and her orthopedic surgeon, by making false representations about the safety and proper use of
its products.” Opp. at 3 (citing Compl., ¶¶ 31-79, 91(k)). Yet this conclusory statement is far
from sufficient to establish that Defendant’s acts in the District caused Plaintiff’s injuries. See
Gorman, 293 F.3d at 509 (“because Gorman's breach of contract claim against Ameritrade does
not arise out of any business transacted between the parties in the District, this font of
jurisdiction is unavailable”).
This does not end the inquiry because, in addition to specific jurisdiction, “District of
Columbia law also permits courts to exercise ‘general jurisdiction’ over a foreign corporation as
to claims not arising from the corporation's conduct in the District, if the corporation is ‘doing
business’ in the District.” Id. (citing, inter alia, D.C. Code § 13-334(a)). The Due Process
Clause prohibits such general jurisdiction to exceed “the reach of constitutional due process.” Id.
at 510 (citation omitted). As a result, Defendant’s “business contacts with the forum district
[must be] continuous and systematic” in order for general jurisdiction to lie. Id. at 509-10
(citations and internal quotation marks omitted); see also Hughes v. A.H. Robins Co., 490 A.2d
1140, 1148 (D.C. 1985) ((“[W]e may find jurisdiction if [the defendant] ... has been carrying on
in [the District] a continuous and systematic, but limited, part of its general business.”) (citations
and internal quotation marks omitted).
Plaintiff alleges that Defendant “has established and benefits from a partnership with the
George Washington University Hospital,” “devotes an entire [sales] region to sales in
Washington, D.C.,” “profits from sales of its pain pumps to every major Washington, D.C.
Hospital,” and has obtained “expert medical consulting services of prominent Washington, D.C.
medical facilities and physicians.” Compl., ¶ 19. At this stage of the proceedings, these
allegations suffice to establish a continuous and systematic, even if limited, part of Defendant’s
general business. The Court, accordingly, will not dismiss the case for lack of personal
The Court should note that this ruling does not bar Defendant from subsequently arguing
– based on evidence developed in the record, rather than only what is alleged in the Complaint –
that its contacts with this forum are not sufficient to confer general jurisdiction.
Defendant also contends that dismissal for lack of proper venue or, alternatively, a
transfer to the Northern District of New York is appropriate here. Under 28 U.S.C. § 1391(a),
venue in a diversity case such as this one generally will lie only in a district where (1) the
defendant resides, (2) a substantial part of the events giving rise to the claim occurred, or (3) if
there is no other district where suit may be brought, where the defendant is subject to personal
jurisdiction. Section 1391(c) provides that “a defendant that is a corporation shall be deemed to
reside in any judicial district in which it is subject to personal jurisdiction at the time the action is
commenced.” As the Court has found personal jurisdiction to exist, venue is also proper here
under § 1391(a)(1).
Just because a case is properly venued here does not mean that it must remain here.
Defendant seeks transfer to NDNY under § 1406(a), which states: “The district court of a district
in which is filed a case laying venue in the wrong . . . district shall dismiss, or if it be in the
interests of justice, transfer such case to any district . . . in which it could have been brought.”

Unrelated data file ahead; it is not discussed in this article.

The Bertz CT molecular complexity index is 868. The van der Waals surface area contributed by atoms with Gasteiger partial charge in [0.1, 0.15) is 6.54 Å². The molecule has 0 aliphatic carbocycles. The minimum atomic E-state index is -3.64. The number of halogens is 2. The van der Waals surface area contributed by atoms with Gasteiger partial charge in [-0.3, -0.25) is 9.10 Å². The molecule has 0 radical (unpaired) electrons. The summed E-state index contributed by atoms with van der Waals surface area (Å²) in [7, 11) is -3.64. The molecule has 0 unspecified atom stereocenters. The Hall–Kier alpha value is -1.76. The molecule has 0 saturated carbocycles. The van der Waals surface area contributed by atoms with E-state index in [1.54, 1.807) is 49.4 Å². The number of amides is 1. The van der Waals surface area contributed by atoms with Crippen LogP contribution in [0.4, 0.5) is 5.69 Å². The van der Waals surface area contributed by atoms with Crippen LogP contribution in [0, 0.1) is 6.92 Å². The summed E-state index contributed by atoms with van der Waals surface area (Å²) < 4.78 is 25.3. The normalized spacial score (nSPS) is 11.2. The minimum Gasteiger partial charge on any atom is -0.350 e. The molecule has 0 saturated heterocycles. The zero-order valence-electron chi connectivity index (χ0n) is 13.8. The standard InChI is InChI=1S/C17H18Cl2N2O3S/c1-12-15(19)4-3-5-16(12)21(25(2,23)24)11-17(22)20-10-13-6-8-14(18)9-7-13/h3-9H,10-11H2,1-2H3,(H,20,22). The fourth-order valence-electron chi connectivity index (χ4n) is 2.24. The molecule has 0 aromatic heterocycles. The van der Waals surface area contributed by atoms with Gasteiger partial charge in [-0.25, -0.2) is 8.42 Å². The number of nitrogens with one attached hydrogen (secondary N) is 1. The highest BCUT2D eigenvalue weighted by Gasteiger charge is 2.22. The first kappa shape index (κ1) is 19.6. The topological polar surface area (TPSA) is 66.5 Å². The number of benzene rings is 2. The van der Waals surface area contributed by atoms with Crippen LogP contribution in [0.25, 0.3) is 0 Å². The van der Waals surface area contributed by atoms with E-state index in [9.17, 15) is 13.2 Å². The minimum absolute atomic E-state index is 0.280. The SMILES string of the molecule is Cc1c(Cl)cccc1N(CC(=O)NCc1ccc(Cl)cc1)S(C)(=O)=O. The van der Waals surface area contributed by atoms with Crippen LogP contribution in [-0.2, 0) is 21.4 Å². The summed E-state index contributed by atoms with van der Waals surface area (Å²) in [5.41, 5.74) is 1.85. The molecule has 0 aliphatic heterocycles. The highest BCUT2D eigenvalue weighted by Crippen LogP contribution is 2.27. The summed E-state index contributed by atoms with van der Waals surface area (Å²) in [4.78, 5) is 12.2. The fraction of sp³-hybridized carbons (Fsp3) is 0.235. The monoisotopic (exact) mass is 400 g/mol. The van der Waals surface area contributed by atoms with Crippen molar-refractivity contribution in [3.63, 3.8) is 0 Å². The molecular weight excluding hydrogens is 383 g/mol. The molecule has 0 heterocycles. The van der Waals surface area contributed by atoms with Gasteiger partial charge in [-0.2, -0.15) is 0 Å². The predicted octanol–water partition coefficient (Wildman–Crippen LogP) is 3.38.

Since venue is proper here, this section does not apply. Section 1404(a), however, does. That
statute states: “For the convenience of parties and witnesses, in the interest of justice, a district
court may transfer any civil action to any other district . . . where it might have been brought.”
There can be little doubt that NDNY is a more convenient forum than the District of
Columbia. See, e.g., Trout Unlimited v. U.S. Dept. of Agriculture, 944 F. Supp. 13, 16 (D.D.C.
1996) (setting out factors such as parties’ choice of forum, where claim arose, convenience of
parties, convenience of witnesses, ease of access to sources of proof). First, Plaintiff herself
lives there. Second, all of her fact witnesses, including the doctors who performed her surgeries
and subsequently examined her, reside there or nearby. Third, neither party has any particular
connection to the District beyond Defendant’s general business here. Fourth, the District has no
interest in the adjudication of the dispute. In addition, the case could have originally been
brought in NDNY since Defendant’s supplying of the pain pump there allegedly caused the
injury. Justice thus favors a transfer.
Plaintiff nonetheless argues that transfer is not in the interest of justice because the statute
of limitations in New York may bar her action there. On the contrary, she would not be
prejudiced in regard to the statute of limitations by a transfer because the Second Circuit has held
that “when a case is transferred for convenience under 28 U.S.C. § 1404(a), the law of the
transferor state is to be applied so long as the transferor state could properly have exercised
jurisdiction.” Gerena v. Korb, 617 F.3d 197, 204 (2d Cir. 2010) (citations omitted). Since
personal jurisdiction, at least at this time, does exist, D.C.’s statute of limitations would apply.
In the event that an NDNY court determines otherwise, Plaintiff would still not be prejudiced
because this Court then could not have retained her case and would have had to dismiss it or
transfer it under § 1406(a).
The Court, therefore, will issue a contemporaneous Order transferring the case to the
Northern District of New York.
/s/ James E. Boasberg
JAMES E. BOASBERG
United States District Judge
Date: Apr. 20, 2012